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Mar 21 2010

Google: The American National Champion

Google has been making headlines in almost every arena over the last couple years.  From technology to philanthropy to infrastructure to research to international politics, the Mountain View, CA, company is managing to impact nearly every American in some way and is taking on the role of national champion to spread its influence far and abroad.
 

I first read about the concept of the national champion in Marhsall I. Goldman’s excellent book, Petrostate: Putin, Power, and the New Russia.  The national champion is primarily a tool of economic imperialism, or directly utilising domestic markets to spread national ideals and influence.  Specifically, the national champion itself is a corporate entity being used by the national government to apply pressure or exert influence beyond the state’s native sphere.  A prime example (provided by Goldman) is Gazprom, Russia’s state-controlled energy giant that manages to strong-arm those nations dependent on Russian energy trade.

While Google is far from state-controlled, its own ideals and policies are very much in line with those of the Federal Communications Commission – and by proxy, the U.S. Federal government.  Chief among the FCC’s goals where the great interwebs and their associated issues are concerned is the preservation of the open internet and consumers’ “freedom to communicate and innovate without permission.”  The FCC has set up a website detailing its vision of the open internet where it lists some “high-level rules” it would like to establish to ensure that broadband providers:

  • don’t block consumers from accessing the content and applications of their choice
  • don’t deprive consumers of their entitlement to competition
  • don’t discriminate against or in favor of traffic
  • disclose basic information about broadband service

In addition, the FCC maintains another website dedicated to its national broadband plan (which I discussed in Every Home Connected), wherein it outlines six goals to be addressed in advancing the American population in the digital age.  Two of these goals are particularly pertinent to this discussion:

  • Goal 1: At least 100 million U.S. homes should have affordable access to actual download speeds of at least 100 megabits per second and actual upload speeds of at least 50 megabits per second.
  • Goal 6: To ensure that America leads in the clean energy economy, every American should be able to use broadband to track and manage their real-time energy consumption.

Google directly addresses these FCC goals with two programs:

  • Google Fiber: in hopes to make Internet access better and faster for everyone[, Google] plan[s] to test ultra-high speed broadband networks in one or more trial locations across the country.
  • Google PowerMeter: free software tool that allows you to view your home’s energy consumption from your personalized iGoogle homepage [in order to] help you to save money and use less electricity.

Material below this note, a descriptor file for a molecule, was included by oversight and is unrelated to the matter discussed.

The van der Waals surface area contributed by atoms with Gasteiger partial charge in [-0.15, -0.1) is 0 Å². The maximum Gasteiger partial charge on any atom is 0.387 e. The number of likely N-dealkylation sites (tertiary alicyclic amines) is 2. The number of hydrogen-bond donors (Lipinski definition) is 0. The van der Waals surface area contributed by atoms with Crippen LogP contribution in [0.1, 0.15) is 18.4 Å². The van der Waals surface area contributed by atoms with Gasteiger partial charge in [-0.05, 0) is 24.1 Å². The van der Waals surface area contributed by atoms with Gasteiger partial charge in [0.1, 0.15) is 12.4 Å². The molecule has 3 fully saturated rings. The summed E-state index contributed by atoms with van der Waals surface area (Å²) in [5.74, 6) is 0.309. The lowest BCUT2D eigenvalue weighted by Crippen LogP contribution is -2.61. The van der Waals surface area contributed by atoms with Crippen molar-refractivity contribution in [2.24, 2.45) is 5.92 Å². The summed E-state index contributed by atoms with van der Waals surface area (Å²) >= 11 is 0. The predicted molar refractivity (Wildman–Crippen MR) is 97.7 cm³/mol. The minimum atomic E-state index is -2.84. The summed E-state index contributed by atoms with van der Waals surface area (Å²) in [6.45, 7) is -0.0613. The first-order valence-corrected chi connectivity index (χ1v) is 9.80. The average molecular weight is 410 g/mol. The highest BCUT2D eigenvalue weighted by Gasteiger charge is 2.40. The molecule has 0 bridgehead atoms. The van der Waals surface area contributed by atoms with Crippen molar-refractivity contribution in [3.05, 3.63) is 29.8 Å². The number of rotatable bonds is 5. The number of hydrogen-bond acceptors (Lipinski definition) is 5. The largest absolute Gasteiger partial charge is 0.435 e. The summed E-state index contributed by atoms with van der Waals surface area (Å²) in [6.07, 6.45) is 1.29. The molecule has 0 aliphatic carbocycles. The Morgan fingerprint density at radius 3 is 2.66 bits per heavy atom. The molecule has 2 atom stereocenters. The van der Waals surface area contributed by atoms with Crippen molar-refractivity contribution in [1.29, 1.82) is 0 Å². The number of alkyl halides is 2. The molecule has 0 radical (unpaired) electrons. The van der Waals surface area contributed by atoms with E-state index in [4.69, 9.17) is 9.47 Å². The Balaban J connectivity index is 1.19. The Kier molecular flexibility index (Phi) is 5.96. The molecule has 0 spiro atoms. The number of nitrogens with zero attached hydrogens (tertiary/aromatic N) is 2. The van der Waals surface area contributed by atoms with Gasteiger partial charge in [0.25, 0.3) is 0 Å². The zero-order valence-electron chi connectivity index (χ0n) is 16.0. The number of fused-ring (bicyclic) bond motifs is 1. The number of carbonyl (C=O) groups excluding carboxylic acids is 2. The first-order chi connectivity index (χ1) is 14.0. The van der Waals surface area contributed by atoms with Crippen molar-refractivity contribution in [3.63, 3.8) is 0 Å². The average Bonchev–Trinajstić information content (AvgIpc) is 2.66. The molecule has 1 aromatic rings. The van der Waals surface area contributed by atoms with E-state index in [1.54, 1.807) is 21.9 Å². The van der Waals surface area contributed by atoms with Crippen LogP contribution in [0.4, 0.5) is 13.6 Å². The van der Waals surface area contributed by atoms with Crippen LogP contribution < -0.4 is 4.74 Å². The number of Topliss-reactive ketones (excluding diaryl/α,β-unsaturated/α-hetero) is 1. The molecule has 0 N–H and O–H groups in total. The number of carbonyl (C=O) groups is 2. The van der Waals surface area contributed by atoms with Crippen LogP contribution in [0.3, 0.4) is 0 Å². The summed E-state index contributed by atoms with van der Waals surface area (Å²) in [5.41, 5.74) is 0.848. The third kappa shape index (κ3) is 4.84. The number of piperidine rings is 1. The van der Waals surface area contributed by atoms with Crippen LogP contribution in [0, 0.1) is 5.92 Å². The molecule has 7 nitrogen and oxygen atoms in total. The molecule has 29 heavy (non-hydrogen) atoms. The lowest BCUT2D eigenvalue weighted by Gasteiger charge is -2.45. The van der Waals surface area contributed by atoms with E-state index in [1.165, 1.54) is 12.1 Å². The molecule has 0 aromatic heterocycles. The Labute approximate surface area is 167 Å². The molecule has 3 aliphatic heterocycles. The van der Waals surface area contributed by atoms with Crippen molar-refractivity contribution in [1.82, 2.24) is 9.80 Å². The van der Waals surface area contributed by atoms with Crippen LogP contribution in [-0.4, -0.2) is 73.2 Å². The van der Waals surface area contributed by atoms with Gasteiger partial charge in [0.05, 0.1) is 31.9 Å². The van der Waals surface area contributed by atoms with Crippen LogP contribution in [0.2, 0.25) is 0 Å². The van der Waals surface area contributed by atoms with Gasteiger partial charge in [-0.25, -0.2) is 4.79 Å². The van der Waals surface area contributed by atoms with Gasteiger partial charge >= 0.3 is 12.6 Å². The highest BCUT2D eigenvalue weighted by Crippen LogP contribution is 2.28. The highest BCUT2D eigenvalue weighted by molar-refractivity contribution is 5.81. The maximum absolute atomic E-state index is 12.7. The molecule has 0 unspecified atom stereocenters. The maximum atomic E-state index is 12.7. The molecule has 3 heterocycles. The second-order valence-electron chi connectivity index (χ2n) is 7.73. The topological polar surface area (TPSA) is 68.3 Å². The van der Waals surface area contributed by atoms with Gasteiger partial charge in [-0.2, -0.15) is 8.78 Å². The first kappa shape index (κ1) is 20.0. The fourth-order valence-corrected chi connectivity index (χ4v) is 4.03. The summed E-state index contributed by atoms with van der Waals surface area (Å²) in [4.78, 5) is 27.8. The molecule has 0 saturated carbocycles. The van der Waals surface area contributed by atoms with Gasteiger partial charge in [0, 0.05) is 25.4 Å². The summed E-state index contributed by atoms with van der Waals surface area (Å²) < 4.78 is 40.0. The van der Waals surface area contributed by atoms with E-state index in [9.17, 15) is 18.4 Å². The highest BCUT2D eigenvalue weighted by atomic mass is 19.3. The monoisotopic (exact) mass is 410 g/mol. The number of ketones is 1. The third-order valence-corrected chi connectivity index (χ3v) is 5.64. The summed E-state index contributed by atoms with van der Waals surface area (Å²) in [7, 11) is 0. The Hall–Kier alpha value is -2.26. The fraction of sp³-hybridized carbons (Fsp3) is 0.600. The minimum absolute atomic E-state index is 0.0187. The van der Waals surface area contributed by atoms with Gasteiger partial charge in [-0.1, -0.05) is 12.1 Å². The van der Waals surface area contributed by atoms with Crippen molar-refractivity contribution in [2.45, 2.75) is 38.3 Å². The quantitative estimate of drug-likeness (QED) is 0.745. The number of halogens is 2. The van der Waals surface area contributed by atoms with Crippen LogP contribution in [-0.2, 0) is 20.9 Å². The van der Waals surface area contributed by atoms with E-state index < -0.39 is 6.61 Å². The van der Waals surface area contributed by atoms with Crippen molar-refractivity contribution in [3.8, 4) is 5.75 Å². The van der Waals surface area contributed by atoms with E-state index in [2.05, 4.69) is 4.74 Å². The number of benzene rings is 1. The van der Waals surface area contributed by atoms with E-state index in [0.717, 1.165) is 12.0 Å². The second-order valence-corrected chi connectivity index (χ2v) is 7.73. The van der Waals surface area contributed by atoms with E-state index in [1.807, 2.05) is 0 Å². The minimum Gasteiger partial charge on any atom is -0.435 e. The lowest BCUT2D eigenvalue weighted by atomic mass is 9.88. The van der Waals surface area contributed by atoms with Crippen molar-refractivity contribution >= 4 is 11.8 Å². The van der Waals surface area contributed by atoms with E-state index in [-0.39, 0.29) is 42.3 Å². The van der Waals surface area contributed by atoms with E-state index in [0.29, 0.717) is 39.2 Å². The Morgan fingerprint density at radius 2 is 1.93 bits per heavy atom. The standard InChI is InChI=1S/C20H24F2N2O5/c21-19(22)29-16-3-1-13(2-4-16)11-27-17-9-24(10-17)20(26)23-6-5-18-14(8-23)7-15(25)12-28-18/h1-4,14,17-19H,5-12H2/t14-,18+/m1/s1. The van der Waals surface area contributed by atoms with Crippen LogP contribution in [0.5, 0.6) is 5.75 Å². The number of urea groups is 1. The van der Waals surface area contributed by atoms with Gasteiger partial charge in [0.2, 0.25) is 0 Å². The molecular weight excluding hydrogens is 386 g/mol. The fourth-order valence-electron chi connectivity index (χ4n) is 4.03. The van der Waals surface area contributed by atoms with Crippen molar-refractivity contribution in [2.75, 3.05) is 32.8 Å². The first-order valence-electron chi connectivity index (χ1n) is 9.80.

And demonstrates its commitment to the aforementioned open internet cause through:

  • the current stand-off with China in order to uncensor search results
  • the current European Union court battle to preserve freedom of online ad display
  • its vast library of open source coding available through Google’s Open Source Programs Office and showcased at the annual Google Summer of Code
  • its own use of open source coding for its Android mobile phone operating system
  • its open and active support of the open source HTML5 web standard

Note: “Open Source” is the practice of releasing and sharing the source materials for an application’s end product so that anyone can learn from it, build upon it, and connect with it.

In Google We Trust by sonicbloom

In the sense that Google as a corporate entity works to advance the principals and interests of the United States Federal government both at home and abroad, Google is indeed a national champion.  Granted, the government has no controlling stake in Google, nor has it placed any officials or cronies in the upper echelons of Google’s hierarchy.  But perhaps that serves to make Google even more of an American national champion – it serves the state’s interests through altruistic idealism and the democratic spirit more than any underhanded coercion.

What do you think of Google’s activity in domestic development and foreign politics?  What other companies can you think of that serve the state’s interests?

Comment and share to keep the discussion going.  And subscribe via Email or by RSS if you like this blog!

I must again recommend Petrostate: Putin, Power, and the New Russia by Marshall I. Goldman.  I greatly enjoyed this book on the energy industry in general and its development through Russian and Soviet history.  You’ll learn tons about the sources of energy, from where they come, how they’re traded, and how this affects the political sphere.  It’s written well, and you can read it fairly quickly – and then pass it along!

Photo credits: Gladiators Wear Slips by manolinlao
Google San Fransicso by Laughing Squid

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